3 October 2011

Slow

Some recent events came together in one of those "The Universe is trying to tell you something, Dave" sort of ways.  It could all just be a coincidence, of course, but that wouldn't make much of a story, would it?

First, I've been reading Carl Honoré's book "In Praise of Slow", which discusses the rather negative effects that closely watching time has had on our society.  In the book Carl looks back at how we have become more and more accelerated as we've been able to keep better and more precise time.  Carl wrote about the Curator of Time at the Science Museum in London, who oversees a collection of some 500 timepieces from ancient sundials to atomic clocks

This curator has what Carl described as a "claustrophobic relationship with time", including a wristwatch that had a radio receiver that read broadcast time signals in order to set itself to maintain accurate time.  Carl spoke of how the curator would experience anxiety when the day's signal was missed and the watch could be 'off' my a millisecond or two.  Essentially the curator was obsessed with precise, accurate time.

The curator's name is David Rooney.  There's nothing quite like seeing your own name in a bestselling book about slowing down to catch your attention!!

The second event was actually a conglomeration of a few things, including watching the rain run down my home office window, that made me thing of a quote I saw years ago from Kent Beck.  I recalled that it went something like, "when you have water and a mountain in conflict, bet on the water".  Off to Google I went to find the exact quote and the very first hit was a short blog post I wrote about it in 2006... evidently it wasn't the first time I've found that quote interesting.

The post referred back to a message in the XP Yahoo Group, in which Kent said:
Bruno pointed out the effects of water. If you have a mountain and water in conflict, bet on the water. The water knows where it is going--downhill. It actively works at getting there. If it gets blocked, though, it doesn't hammer away at the mountain, it flows around. Eventually, the water gets where it is going. When I keep in mind where I am going, when I respond to resistance with listening instead of belligerence, when I keep doing my work as best I can, then I have influence. Sometimes I miss the lack of drama and spotlight, but I appreciate the results.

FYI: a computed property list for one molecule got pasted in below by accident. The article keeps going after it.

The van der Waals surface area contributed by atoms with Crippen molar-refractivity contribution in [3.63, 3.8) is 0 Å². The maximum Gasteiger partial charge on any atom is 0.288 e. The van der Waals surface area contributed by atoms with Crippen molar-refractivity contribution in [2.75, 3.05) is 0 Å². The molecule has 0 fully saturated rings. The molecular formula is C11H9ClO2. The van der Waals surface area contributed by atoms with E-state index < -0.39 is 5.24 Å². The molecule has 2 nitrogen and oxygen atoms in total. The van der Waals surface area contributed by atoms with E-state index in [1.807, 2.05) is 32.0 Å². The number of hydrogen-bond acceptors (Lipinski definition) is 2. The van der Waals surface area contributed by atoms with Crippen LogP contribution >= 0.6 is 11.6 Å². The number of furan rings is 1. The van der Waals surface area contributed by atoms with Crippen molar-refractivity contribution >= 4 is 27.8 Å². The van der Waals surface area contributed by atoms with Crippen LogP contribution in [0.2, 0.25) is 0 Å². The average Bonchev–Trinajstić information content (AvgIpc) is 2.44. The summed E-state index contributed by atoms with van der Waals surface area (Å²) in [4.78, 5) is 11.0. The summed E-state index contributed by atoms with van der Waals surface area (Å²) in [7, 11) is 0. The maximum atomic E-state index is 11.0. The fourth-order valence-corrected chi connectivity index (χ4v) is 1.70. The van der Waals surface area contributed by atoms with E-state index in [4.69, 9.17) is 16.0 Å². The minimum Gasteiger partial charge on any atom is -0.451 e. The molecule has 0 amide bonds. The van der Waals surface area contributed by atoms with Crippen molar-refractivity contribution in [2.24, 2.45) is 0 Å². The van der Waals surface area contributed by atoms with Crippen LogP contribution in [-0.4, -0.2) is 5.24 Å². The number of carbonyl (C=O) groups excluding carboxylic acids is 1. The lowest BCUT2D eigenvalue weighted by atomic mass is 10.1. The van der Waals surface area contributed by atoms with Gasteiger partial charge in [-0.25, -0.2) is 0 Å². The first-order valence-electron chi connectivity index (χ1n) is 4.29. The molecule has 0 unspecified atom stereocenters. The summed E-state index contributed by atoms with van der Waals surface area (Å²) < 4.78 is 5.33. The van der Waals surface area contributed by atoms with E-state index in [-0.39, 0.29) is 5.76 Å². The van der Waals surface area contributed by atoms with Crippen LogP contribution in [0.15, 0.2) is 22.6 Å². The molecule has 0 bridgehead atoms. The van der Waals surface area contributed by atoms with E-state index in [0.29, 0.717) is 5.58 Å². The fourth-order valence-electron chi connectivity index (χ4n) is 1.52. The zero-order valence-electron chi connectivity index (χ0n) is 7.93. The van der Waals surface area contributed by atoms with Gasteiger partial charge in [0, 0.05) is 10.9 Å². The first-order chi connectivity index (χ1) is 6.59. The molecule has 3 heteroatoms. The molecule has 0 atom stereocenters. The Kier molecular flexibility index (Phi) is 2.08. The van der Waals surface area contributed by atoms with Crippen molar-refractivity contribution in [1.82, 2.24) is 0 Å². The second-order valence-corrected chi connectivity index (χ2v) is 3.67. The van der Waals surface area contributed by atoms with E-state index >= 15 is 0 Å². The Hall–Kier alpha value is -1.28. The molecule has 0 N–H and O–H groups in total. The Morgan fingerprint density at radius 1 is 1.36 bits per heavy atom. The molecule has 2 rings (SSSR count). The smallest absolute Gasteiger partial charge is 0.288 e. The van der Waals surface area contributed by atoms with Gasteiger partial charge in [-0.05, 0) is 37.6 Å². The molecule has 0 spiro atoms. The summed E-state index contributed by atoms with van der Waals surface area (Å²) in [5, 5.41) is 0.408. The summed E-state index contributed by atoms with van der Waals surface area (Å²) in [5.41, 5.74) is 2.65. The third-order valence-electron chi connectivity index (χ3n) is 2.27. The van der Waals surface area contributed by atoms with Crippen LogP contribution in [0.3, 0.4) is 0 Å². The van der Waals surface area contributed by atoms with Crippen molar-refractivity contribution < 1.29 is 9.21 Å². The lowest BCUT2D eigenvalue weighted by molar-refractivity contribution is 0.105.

These events on their own were amusing and informative, but then a third thing happened.  At a client this past week, a manager asked to talk to me.  I was asked for advice on how they could implement several things that I had been pushing them to do for about 18 months.

My frustration at the perceived lack of action had been growing, and I have wondered about my skills as a coach.  I suppose the skill I should have been wondering about the most was Patience.  I expected people to change immediately and listen to and implement every suggestion I made.  After all, I've been at this Agile thing for over 10 years... I'm a bloody expert!!  It seemed as if no one was listening, but in reality they were.  The people just either weren't ready to change, or had other forces in play that were preventing them from changing.  I simply needed the patience to act like water does - just flow around the rocks in order to get where you need to go.

Flowing water also has a funny way of eroding through rock in order to make it easier to get where it's going.  It just doesn't do it very quickly on a human time-scale.

The lesson to take from this is that we can make huge changes, but there are few circumstances where that can occur quickly.  The Badlands in Alberta and Montana in western Canada and the U.S. were formed by sudden, catastrophic outflows from huge lakes at the end of the melting ice sheets that covered North America about 10,000 years ago.  The Grand Canyon, however, took millions of years to create and occurred as the result of several other long-term geological processes that increased the speed of the Colorado River and thus it's ability to erode the rock.

Both processes created roughly the same spectacular results, but there just aren't that many ice dams available holding back vast quantities of glacial meltwater that can quickly carve out new Badlands.  Similarly, there just aren't that many opportunities for Agile Coaches to quickly change the direction of an organization, and when there are it's surely to have similarly catastrophic side effects to the floods that created the Badlands.

The much more prevalent type of organization requires changes that occur over a geological time scale, not a human one.  That requires us to have patience.  It requires us to go slow.

It would seem that, like the people on whom I was pushing my views, I wasn't ready to hear or act upon the message.

Hey Universe... I get it now, OK?!

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